I enjoyed the experience of building my first sailboat, with the help of my brother Ralph, and my mother in making the sail for it. The lumber was donated by a friend of mine, named Leon Kitchens, whose father owned or worked in a lumber yard. The boat was about 12 foot long, and was built with a folding center board, instead of a regular one. When it was ready and painted, we put it on my wagon and I hauled it from 508 Seal Avenue to the Biloxi beach, at the foot of Seal Avenue, and tied it to a post in front of the Palmer House Hotel. I learned to sail it, after the planks and boards swelled up so it wouldn't leak. I took guests of the hotel out sailing, and taught their children how to swim. I never charged anyone for this as there was no charge for me to tie my boat up in front of the hotel pier. After the boat went through a storm, I gave it to James Elliot, who swapped it for a Model T Ford which he used when going to Perkinston Junior College to go to Gulfport and back on week ends.

During this time my friend Harold Elder and I decided to buy a 14-foot sailboat from a boat builder who had a shop near his fathers ice factory on Back Bay. When the boat was finished, I paid my half, and then I sailed it by myself to the East from the factory around through the Ocean Springs Railroad and Highway bridges, around by all the shrimp and oyster factories, by the Biloxi Yacht Club to my favorite stake in front of the Palmer House at the foot of Seal Avenue. For me this was quite an adventure as I had to call the bridge tenders by using an air horn, giving three blasts, signifying that I wanted each bridge tender to open the drawbridge so I could get my boat through. It took a little time to do this and with some pushing of the boat, under the drawbridges, I managed to get through the process. I can well imagine the people on the bridge wandered what was going on, as I was strictly an amateur at that time. During this time Harold and I were to sail our boat in the 1933 Regatta, because he had signed us up to do so without me knowing about it. However I am glad he did. We did not win the race but had a lot of fun doing so. Later on when he and I were going to join the CCC, I sold the boat for $45, for just what it had cost. To my surprise, he had forgotten to pay for his half when we bought it. In this case the man was a very good friend of his father's and he had just overlooked it.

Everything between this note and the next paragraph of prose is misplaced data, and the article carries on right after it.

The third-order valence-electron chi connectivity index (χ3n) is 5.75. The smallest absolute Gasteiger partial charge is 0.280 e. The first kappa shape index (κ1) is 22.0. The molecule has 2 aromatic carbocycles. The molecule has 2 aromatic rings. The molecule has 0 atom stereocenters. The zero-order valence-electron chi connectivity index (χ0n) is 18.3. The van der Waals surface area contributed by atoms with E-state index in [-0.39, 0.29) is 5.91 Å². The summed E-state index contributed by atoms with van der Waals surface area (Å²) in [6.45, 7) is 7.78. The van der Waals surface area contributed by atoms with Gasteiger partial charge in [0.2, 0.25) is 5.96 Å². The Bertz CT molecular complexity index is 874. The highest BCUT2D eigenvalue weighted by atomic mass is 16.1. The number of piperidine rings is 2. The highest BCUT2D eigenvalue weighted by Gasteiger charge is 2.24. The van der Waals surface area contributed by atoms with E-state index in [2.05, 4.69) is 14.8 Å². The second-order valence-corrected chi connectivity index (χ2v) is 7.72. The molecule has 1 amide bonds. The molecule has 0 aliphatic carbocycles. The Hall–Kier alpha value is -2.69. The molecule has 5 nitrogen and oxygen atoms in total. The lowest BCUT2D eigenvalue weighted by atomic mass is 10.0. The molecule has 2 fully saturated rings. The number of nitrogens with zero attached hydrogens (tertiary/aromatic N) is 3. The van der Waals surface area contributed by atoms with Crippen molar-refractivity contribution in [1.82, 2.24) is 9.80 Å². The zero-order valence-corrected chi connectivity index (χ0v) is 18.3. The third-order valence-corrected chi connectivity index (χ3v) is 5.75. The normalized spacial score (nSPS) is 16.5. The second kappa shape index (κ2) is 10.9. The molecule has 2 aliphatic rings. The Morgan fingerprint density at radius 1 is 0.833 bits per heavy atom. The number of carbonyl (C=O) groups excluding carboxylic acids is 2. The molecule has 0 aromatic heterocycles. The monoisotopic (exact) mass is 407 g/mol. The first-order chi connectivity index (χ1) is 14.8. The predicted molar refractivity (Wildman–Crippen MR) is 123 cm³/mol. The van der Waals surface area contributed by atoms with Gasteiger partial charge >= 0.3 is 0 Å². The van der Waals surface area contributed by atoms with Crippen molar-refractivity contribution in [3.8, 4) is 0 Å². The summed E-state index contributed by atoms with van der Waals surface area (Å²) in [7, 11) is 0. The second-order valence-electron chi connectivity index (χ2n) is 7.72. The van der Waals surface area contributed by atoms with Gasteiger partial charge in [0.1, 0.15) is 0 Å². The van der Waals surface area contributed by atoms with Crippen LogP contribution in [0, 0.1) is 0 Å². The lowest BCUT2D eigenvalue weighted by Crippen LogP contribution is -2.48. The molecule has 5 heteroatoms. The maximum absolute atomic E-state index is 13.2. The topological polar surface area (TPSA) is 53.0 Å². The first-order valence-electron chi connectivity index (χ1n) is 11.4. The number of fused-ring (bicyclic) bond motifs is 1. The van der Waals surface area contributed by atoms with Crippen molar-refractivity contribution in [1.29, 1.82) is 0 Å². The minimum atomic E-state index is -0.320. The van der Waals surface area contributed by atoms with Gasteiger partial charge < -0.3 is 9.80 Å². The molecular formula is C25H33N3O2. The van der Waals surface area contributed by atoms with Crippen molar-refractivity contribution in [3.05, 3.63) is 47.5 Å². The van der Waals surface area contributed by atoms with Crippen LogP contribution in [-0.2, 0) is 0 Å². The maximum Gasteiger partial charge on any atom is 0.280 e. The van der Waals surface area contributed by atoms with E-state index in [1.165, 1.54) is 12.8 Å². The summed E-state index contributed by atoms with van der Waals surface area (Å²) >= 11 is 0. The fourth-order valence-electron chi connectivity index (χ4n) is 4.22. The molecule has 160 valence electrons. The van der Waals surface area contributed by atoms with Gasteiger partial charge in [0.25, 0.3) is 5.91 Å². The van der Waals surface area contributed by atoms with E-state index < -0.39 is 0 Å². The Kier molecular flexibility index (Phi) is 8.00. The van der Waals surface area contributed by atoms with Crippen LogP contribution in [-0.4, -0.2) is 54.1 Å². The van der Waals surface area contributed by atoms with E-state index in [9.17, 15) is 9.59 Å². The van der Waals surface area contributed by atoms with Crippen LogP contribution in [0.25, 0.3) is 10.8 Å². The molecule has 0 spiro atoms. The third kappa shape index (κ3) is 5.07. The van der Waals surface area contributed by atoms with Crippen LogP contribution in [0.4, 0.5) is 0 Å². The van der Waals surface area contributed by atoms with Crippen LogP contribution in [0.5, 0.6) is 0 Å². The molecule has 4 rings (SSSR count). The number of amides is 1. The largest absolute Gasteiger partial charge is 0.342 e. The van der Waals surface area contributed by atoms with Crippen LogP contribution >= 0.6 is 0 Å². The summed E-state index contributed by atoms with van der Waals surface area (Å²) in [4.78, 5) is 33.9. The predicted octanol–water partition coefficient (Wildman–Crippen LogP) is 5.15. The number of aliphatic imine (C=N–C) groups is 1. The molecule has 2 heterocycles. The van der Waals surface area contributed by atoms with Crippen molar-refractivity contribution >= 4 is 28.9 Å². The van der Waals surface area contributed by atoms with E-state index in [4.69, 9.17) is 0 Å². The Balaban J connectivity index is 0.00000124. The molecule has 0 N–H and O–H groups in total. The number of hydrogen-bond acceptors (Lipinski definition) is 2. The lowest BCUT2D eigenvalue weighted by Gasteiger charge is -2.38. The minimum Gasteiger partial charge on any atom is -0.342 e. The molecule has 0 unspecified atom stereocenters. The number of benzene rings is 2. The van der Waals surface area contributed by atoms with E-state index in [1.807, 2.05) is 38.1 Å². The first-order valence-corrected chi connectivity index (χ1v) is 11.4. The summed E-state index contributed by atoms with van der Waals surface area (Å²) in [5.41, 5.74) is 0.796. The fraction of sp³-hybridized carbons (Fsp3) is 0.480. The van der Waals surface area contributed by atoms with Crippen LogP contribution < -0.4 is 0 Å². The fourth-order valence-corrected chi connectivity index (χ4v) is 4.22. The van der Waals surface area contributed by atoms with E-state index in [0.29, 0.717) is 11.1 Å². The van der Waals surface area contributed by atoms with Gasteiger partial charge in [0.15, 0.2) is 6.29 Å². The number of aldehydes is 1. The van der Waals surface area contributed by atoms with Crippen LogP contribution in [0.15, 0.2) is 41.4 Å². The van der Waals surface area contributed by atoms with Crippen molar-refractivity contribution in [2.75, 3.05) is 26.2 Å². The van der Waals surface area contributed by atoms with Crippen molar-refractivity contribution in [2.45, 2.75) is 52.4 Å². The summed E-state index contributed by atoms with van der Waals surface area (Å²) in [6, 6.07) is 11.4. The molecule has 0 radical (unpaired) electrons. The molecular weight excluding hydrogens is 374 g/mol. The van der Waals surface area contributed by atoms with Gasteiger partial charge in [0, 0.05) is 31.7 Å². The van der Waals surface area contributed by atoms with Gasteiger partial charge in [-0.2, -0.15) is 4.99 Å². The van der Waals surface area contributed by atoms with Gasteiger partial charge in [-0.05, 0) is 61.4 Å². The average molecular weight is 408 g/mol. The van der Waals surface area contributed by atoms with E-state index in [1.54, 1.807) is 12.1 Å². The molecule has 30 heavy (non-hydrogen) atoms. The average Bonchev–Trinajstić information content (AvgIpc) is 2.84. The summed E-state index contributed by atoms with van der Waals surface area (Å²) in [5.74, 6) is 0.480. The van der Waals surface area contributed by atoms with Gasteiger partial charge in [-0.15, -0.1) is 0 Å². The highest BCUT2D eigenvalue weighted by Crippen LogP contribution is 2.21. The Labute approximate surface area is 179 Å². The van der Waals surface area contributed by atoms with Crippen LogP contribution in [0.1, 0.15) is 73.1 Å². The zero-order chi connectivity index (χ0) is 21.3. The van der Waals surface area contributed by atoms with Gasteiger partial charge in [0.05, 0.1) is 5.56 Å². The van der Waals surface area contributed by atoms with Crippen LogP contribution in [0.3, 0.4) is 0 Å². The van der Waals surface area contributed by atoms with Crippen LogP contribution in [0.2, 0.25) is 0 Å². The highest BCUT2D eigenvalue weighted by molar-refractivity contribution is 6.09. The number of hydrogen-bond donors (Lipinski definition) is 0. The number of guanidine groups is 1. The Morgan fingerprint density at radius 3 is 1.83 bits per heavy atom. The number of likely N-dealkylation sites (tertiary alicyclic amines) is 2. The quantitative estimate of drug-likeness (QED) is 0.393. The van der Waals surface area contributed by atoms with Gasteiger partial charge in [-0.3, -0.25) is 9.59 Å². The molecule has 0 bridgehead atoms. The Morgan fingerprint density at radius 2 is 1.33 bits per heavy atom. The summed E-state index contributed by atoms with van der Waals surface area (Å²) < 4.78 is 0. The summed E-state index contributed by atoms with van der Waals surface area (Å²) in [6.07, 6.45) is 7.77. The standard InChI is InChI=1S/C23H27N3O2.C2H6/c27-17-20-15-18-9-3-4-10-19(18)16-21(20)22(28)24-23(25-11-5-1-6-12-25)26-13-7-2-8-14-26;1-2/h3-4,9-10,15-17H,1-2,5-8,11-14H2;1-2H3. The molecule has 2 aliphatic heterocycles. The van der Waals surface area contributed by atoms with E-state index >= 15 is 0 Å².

Cat Boat # 4 was operated by Alfred Stillman


During the Great Depression